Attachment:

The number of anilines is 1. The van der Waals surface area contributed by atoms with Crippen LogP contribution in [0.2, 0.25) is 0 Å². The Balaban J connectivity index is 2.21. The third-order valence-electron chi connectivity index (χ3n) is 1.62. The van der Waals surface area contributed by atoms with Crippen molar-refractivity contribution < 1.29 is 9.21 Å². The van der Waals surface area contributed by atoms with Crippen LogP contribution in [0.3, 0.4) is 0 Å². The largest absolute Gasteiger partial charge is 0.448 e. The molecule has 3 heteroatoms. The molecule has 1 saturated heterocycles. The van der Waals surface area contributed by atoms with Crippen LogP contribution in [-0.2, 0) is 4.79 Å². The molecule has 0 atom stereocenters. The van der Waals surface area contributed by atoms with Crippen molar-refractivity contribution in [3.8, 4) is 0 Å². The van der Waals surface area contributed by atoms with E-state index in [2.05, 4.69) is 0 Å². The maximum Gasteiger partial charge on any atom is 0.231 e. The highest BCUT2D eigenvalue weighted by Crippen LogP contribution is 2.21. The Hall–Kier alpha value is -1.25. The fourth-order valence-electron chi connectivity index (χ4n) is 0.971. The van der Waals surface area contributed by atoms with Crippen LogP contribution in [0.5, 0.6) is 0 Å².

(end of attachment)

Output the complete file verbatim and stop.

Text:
The number of anilines is 1. The van der Waals surface area contributed by atoms with Crippen LogP contribution in [0.2, 0.25) is 0 Å². The Balaban J connectivity index is 2.21. The third-order valence-electron chi connectivity index (χ3n) is 1.62. The van der Waals surface area contributed by atoms with Crippen molar-refractivity contribution < 1.29 is 9.21 Å². The van der Waals surface area contributed by atoms with Crippen LogP contribution in [0.3, 0.4) is 0 Å². The largest absolute Gasteiger partial charge is 0.448 e. The molecule has 3 heteroatoms. The molecule has 1 saturated heterocycles. The van der Waals surface area contributed by atoms with Crippen LogP contribution in [-0.2, 0) is 4.79 Å². The molecule has 0 atom stereocenters. The van der Waals surface area contributed by atoms with Crippen molar-refractivity contribution in [3.8, 4) is 0 Å². The van der Waals surface area contributed by atoms with E-state index in [2.05, 4.69) is 0 Å². The maximum Gasteiger partial charge on any atom is 0.231 e. The highest BCUT2D eigenvalue weighted by Crippen LogP contribution is 2.21. The Hall–Kier alpha value is -1.25. The fourth-order valence-electron chi connectivity index (χ4n) is 0.971. The van der Waals surface area contributed by atoms with Crippen LogP contribution in [0.5, 0.6) is 0 Å².